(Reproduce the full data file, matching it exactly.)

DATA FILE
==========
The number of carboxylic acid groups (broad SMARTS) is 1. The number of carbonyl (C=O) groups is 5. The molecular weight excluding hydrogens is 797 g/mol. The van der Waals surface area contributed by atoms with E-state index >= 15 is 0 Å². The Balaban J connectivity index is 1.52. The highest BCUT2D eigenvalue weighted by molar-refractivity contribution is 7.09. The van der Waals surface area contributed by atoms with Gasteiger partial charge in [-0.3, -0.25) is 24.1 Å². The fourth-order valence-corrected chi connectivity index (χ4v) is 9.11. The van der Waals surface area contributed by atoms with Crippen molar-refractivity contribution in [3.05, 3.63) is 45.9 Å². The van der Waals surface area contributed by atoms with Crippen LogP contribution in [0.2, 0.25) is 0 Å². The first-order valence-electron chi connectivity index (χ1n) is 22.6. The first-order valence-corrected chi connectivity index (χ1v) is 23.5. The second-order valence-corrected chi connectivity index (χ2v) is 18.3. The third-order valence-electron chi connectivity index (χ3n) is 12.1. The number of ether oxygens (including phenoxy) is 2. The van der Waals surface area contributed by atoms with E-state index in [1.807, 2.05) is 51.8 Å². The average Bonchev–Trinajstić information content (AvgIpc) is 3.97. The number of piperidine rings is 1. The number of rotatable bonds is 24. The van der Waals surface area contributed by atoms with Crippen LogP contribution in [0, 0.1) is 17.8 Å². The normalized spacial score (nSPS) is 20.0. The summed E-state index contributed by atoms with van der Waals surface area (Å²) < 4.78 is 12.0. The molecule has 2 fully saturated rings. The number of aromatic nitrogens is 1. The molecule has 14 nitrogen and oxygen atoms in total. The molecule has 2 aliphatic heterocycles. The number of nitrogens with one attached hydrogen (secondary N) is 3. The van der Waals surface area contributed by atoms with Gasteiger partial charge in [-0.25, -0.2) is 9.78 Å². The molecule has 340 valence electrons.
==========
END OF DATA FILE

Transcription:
The number of carboxylic acid groups (broad SMARTS) is 1. The number of carbonyl (C=O) groups is 5. The molecular weight excluding hydrogens is 797 g/mol. The van der Waals surface area contributed by atoms with E-state index >= 15 is 0 Å². The Balaban J connectivity index is 1.52. The highest BCUT2D eigenvalue weighted by molar-refractivity contribution is 7.09. The van der Waals surface area contributed by atoms with Gasteiger partial charge in [-0.3, -0.25) is 24.1 Å². The fourth-order valence-corrected chi connectivity index (χ4v) is 9.11. The van der Waals surface area contributed by atoms with Crippen molar-refractivity contribution in [3.05, 3.63) is 45.9 Å². The van der Waals surface area contributed by atoms with Crippen LogP contribution in [0.2, 0.25) is 0 Å². The first-order valence-electron chi connectivity index (χ1n) is 22.6. The first-order valence-corrected chi connectivity index (χ1v) is 23.5. The second-order valence-corrected chi connectivity index (χ2v) is 18.3. The third-order valence-electron chi connectivity index (χ3n) is 12.1. The number of ether oxygens (including phenoxy) is 2. The van der Waals surface area contributed by atoms with E-state index in [1.807, 2.05) is 51.8 Å². The average Bonchev–Trinajstić information content (AvgIpc) is 3.97. The number of piperidine rings is 1. The number of rotatable bonds is 24. The van der Waals surface area contributed by atoms with Crippen LogP contribution in [0, 0.1) is 17.8 Å². The normalized spacial score (nSPS) is 20.0. The summed E-state index contributed by atoms with van der Waals surface area (Å²) < 4.78 is 12.0. The molecule has 2 fully saturated rings. The number of aromatic nitrogens is 1. The molecule has 14 nitrogen and oxygen atoms in total. The molecule has 2 aliphatic heterocycles. The number of nitrogens with one attached hydrogen (secondary N) is 3. The van der Waals surface area contributed by atoms with Gasteiger partial charge in [-0.25, -0.2) is 9.78 Å². The molecule has 340 valence electrons.